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Tuesday, Mar. 25, 2003 at 8:30 AM
Hold the phone!
A group of American anti-war demonstrators who came to Iraq with Japanese human shield volunteers made it across the border today with 14 hours of uncensored video, all shot without Iraqi government minders present. Kenneth Joseph, a young American pastor with the Assyrian Church of the East, told UPI the trip "had shocked me back to reality." Some of the Iraqis he interviewed on camera "told me they would commit suicide if American bombing didn't start. They were willing to see their homes demolished to gain their freedom from Saddam's bloody tyranny. They convinced me that Saddam was a monster the likes of which the world had not seen since Stalin and Hitler. He and his sons are sick sadists. Their tales of slow torture and killing made me ill, such as people put in a huge shredder for plastic products, feet first so they could hear their screams as bodies got chewed up from foot to head." »
Let me take a deep breath.
So, Kenneth Joseph young American pastor at the Assyrian Church of the East, I guess it feels good to be back in reality so suddenly.
I just hope you'll remember that while you were systematically denying and dismissing your government's cogent and restrained policy and while you were - most probably - comparing Mr. Bush with Hitler or your country with the worst dictatorships in History and claiming "it's about oil", which eventually led you on this path of enlightenment that ended in Baghdad with a reality check, people were actually being slowly tortured and put in plastic shredders, feet first.
We can safely assume that it's the "peace" movement and the Axis of Weasels orchestrated dissent at the UN security council that comforted the aforementioned "sick sadist" in thinking that he could go for another arm-wrestling round with the free world. I will therefore safely assume that you, your friends and my government colluded with Saddam Hussein's regime, are responsible for leaving him as the Commander in Chief of the Torturers much longer than he could have been, and, by compromising the unity of a worldwide diplomatic pressure to force Saddam to disarm and leave peacefully, are responsible for the need to disarm and remove him by force. Yes, this means "war", and yes, war means "more casualties".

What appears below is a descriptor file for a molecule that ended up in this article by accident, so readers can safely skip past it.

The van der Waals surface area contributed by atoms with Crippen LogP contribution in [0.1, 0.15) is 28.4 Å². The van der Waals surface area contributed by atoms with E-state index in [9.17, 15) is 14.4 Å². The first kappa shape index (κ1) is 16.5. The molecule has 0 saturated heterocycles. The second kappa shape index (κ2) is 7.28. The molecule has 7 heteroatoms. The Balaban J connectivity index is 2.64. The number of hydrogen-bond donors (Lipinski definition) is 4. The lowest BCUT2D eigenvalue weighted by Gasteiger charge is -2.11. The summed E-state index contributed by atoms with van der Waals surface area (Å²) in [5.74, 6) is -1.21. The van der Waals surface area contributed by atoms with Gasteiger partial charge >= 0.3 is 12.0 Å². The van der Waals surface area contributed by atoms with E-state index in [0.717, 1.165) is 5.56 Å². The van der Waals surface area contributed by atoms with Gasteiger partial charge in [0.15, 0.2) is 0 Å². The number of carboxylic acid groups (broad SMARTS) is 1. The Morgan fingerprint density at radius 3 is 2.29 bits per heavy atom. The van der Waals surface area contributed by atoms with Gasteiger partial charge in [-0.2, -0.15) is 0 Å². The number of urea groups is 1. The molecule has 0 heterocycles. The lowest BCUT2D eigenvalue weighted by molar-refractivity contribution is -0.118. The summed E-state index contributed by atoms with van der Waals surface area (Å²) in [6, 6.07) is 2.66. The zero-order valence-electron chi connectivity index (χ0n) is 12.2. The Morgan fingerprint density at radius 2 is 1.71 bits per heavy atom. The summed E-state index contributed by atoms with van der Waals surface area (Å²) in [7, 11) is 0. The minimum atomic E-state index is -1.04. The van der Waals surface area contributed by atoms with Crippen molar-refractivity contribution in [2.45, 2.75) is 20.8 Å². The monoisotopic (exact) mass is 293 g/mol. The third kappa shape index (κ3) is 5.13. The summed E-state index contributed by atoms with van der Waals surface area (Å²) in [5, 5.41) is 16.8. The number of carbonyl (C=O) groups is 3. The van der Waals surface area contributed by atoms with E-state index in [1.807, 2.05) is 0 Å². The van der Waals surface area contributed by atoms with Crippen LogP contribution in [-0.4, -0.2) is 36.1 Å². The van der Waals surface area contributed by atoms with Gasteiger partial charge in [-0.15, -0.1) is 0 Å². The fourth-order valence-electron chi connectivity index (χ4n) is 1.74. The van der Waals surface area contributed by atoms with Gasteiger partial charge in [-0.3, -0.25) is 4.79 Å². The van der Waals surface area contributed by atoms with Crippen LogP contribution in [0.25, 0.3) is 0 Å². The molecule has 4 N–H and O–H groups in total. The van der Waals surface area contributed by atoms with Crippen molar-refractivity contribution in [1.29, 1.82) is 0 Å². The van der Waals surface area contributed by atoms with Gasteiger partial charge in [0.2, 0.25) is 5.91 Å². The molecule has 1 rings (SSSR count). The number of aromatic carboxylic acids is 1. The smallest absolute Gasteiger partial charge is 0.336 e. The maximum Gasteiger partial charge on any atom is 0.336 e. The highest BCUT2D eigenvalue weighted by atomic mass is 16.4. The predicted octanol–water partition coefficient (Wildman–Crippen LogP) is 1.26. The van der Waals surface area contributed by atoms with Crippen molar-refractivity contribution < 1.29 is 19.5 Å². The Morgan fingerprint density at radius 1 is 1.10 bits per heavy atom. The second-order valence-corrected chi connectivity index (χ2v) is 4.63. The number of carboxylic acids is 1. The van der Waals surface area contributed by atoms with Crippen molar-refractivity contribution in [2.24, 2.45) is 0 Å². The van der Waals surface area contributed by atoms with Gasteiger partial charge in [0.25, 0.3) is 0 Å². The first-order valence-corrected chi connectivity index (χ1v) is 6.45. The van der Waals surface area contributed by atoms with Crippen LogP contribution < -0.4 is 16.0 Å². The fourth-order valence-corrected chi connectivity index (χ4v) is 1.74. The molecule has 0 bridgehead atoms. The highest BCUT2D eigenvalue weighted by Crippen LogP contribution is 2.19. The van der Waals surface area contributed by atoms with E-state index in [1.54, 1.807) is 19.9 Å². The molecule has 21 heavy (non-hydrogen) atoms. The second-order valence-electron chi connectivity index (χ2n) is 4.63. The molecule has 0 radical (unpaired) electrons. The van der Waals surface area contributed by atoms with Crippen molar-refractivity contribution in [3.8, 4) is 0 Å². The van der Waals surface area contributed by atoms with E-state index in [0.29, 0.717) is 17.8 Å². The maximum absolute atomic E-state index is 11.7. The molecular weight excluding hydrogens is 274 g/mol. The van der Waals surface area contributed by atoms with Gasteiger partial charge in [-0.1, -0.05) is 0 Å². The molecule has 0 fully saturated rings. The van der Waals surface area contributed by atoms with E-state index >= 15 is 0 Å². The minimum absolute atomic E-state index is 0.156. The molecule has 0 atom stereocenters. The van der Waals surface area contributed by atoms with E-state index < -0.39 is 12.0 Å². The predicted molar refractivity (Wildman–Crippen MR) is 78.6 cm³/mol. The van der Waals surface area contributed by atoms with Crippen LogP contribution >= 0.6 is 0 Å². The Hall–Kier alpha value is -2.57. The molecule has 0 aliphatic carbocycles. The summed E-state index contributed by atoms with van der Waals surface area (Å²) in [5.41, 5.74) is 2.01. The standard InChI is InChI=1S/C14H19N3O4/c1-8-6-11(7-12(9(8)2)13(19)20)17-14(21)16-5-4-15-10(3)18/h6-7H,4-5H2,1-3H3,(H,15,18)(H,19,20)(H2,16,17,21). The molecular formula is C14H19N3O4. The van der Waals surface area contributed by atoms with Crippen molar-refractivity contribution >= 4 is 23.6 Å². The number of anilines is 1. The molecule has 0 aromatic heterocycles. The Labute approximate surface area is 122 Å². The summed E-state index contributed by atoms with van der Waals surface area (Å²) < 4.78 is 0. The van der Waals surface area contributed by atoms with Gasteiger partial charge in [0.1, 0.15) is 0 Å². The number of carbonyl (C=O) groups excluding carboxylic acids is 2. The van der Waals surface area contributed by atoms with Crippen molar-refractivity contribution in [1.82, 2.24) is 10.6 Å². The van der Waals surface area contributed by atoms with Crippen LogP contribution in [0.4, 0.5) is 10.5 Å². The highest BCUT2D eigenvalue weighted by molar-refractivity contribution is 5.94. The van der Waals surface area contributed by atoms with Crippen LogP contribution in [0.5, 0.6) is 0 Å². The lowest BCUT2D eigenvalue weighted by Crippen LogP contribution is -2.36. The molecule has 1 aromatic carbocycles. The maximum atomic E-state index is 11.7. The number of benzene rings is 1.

You'll live with that, Mr. "Shocked back to Reality".
Okay, send in the next "Shocked back to common sense" dummy please.
« I wanted to join the human shields in Baghdad because it was direct action which had a chance of bringing the anti-war movement to the forefront of world attention »
Oddly enough, I didn't feel like the so called anti-war movement had any difficulty getting to the forefront of the world's attention lately. But it's in the mythology of these people to claim they're being repressed and muzzled by big bad fascists states while they are in fact the most vociferous and anti democratic of the herd.
« I am a 23-year-old Jewish-American photographer living in Islington, north London. I had traveled in the Middle East before: as a student, I went to the Palestinian West Bank during the intifada. I also went to Afghanistan as a photographer for Newsweek. »
Hence the problems in getting the world's attention I guess...
« We on the bus felt that we were sympathetic to the views of the Iraqi civilians, even though we didn't actually know any. »
Well that's fine. The French intelligentsia is famous for its renowned "thinkers" with the same "extensive knowledge" of the Russian, Vietnamese, Chinese, Cubans, etc. civilians all along the XXth century and their "sympathetic views" for the bloody regimes that crushed them. And it's still true (more than ever actually) for those that are still active or for the "new" ones.
So with the Oh-So-cultivated French intellectuals as moral and political guides, with "prestigious" historical examples such as Jean-Paul Sartre claiming in 1953 "there's a total freedom of objection in the USSR", I'd say there's nothing you should worry about right?